The healing power of music can never be overstated. Music has been used in a variety of healing practices. Studies have shown that athletes will exercise more effectively when listening to their favorite music. And mothers are always encouraged to play music for babies while in utero. Certain types of music, especially classical music, are widely known for their ability to enhance creativity and nurture intellect, leading to their use in different types of therapies. This makes sense when you think of the music you hear playing in spas, some doctor’s offices, and for people with autism. One of music’s most essential qualities is its ability to carry you off into a world that you may have only dreamed – there is some popular music that can do this for people, but music therapy will typically revolve around learning to play and properly executing musical pieces that are soothing and engaging.
Music is a type of a CAM, or Complementary and Alternative Medical treatment for addiction recovery therapy. Music helps addiction counselors treat some of the psychological effects of drug use and drug and alcohol addiction. The truth is that most doctors and physicians in the United States don’t have the proper resources to thoroughly treat addiction. Even hospitals that offer addiction treatment may give minimal care for the needs of a person living with addiction, and adhere to a typical 30-day program. Month-long rehab stays, despite their popularity and existence as a standard for treatment, rarely cure a person of their addictions. Especially in the case of opioids, alcohol, and stimulant drugs, years of care could be necessary for a person to reach the level of psychological independence from drugs that would allow them more control over their lives.
Long-term addiction treatment could last for the rest of a person’s life, and can often take the form of a new hobby. Music is a wonderful option for addiction therapy because it is easily accessible, even if you don’t own an instrument with which to practice. The challenge of learning music and learning to beautifully play an instrument is a perfect remedy for people living with addiction. It offers a learning opportunity that eventually sounds as helpful as it is.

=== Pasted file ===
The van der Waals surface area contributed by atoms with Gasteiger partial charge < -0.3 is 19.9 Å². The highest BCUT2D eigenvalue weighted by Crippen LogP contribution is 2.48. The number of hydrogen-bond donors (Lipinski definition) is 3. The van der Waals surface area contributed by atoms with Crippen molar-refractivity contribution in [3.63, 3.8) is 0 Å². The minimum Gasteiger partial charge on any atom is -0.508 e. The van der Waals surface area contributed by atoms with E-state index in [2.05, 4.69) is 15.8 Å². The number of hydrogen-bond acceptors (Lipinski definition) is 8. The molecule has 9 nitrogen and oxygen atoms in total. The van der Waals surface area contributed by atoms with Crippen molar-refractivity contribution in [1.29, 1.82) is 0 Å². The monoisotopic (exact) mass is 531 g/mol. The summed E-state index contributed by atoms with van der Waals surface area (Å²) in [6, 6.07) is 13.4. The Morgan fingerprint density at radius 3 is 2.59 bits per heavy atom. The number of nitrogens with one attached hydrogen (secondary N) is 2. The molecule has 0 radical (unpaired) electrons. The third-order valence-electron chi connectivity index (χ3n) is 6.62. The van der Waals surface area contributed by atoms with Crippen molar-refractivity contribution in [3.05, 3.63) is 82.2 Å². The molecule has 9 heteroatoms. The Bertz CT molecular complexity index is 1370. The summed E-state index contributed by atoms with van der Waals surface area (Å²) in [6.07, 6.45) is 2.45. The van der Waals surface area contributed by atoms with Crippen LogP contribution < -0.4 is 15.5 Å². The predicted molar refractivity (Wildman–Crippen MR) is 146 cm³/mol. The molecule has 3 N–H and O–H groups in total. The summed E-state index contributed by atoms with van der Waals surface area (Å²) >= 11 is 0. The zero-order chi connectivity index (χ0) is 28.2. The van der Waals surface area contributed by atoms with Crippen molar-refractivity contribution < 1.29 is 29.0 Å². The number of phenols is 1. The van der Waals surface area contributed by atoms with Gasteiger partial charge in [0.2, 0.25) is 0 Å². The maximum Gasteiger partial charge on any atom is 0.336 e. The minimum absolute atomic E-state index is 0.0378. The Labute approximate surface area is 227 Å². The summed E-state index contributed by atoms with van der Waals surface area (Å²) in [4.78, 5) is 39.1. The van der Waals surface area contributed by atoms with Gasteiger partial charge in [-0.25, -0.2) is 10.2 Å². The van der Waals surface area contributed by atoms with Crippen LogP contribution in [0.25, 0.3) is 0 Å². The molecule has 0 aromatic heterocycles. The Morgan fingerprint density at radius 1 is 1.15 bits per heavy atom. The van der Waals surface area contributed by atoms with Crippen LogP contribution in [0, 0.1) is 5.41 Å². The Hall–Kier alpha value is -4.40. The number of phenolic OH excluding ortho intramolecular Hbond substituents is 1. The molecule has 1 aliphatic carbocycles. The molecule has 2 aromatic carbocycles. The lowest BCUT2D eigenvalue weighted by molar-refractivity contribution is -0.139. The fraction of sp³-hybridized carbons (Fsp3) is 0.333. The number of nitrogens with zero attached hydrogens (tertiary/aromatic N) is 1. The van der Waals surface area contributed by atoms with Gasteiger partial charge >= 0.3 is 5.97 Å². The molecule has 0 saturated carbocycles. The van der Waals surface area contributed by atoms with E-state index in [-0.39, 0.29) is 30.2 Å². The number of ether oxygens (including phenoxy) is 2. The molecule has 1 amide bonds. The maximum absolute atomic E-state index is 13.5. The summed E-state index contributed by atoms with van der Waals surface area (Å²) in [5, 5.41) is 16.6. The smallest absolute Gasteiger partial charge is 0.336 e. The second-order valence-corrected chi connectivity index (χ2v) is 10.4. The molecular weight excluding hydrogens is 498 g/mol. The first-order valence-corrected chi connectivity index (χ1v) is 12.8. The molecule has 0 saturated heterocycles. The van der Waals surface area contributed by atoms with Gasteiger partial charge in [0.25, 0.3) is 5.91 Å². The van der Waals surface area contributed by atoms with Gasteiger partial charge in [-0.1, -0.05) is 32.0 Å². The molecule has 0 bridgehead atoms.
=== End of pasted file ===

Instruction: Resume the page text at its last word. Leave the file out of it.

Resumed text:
How Does Music Therapy Work?
Part of the reason that people become addicted to drugs and alcohol is that the brain has learned to release the feel-good hormones, dopamine, and serotonin, upon their use. With drug addiction, though, the neurotransmitters are over-stimulated, and putting out unnaturally high amounts of dopamine, serotonin, endorphins (which are also released with exercise), and oxytocin (different from oxycodone, an addictive opioid pain medication). There are other chemical components of human happiness, as mentioned, but those are the most prominent and well-known two that are directly affected by playing music. Beloved music causes both hormones to release from the brain’s neurotransmitters, making the player, as well as surrounding listeners, pay attention to the melody. Music brings balance to the brain in this way, giving a person in recovery treatment a chance to holistically get back on their feet. Just think of what happens when one of your favorite songs comes on the radio. You turn it up, maybe even roll your windows down, and rock out! Even with slow songs, or love songs, the effect is the same.
Who Needs Music Therapy?